Second Amendment bunch is the right to keep and bear arms and stuff like that, but there are limitations to what type of arms,” Pessink said. “Of course, machine guns, grenades and high explosives are not included in that unless you pay the taxes.” Four ATF agents and six Branch Davidians died in the initial raid. Even though Mount Carmel was essentially outside of Waco, the Waco PD still had officers there trying to help get the situation under control on Feb. 28. “The intelligence we were receiving said Vernon Howell was threatening to shoot their way out of the compound and go into town and take over one of our hospitals,” Pessink said. “We put out SWAT team officers on the exit of the roads that were leaving out of the compound.” After they returned to town the next day, however, the city administration said its city officers would not go back to the scene. They did, however, secure the hospital one more day. Pessink says that a year before the raid, his SWAT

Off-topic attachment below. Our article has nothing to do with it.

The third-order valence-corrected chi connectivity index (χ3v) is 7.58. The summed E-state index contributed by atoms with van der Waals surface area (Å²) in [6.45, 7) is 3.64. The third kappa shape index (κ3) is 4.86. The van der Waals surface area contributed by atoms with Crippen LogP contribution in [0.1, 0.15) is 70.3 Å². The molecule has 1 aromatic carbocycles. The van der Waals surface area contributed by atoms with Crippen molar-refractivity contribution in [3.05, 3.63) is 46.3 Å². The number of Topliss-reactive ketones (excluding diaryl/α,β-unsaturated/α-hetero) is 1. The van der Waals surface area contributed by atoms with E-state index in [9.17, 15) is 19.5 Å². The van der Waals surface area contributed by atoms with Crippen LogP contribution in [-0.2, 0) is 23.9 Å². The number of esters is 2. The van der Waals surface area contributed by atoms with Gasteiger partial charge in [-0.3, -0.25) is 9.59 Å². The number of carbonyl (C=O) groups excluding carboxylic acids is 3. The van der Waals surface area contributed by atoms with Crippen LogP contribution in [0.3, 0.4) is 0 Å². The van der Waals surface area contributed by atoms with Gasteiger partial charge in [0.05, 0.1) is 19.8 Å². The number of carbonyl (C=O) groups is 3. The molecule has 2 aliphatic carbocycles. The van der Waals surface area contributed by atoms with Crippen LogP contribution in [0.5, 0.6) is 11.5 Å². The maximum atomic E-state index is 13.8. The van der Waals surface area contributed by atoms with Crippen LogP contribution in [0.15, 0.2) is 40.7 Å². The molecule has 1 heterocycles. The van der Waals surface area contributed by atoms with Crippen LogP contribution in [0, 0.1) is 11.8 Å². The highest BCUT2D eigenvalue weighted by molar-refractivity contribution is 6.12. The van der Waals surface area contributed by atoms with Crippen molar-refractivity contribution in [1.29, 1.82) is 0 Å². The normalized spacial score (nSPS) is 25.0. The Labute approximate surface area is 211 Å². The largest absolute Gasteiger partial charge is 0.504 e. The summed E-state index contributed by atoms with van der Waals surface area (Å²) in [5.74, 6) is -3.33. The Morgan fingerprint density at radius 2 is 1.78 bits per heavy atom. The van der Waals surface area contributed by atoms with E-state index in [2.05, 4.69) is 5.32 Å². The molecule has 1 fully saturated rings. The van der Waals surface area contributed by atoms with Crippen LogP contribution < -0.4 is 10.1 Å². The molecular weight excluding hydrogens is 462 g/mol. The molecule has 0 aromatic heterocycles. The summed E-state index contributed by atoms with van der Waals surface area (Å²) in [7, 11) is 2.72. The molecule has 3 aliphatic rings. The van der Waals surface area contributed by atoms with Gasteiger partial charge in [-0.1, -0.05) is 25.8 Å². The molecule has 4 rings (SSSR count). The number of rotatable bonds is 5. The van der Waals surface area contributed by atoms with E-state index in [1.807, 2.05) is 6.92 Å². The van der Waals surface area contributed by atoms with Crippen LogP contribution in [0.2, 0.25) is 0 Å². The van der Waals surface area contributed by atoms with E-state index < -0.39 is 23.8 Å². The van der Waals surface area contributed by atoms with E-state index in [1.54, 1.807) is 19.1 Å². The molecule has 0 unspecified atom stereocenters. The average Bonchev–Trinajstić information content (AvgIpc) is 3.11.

2. Randi Vinson
3. Elizabeth Wisdom
5. Jamie Maldonado 4. Elizabeth Wisdom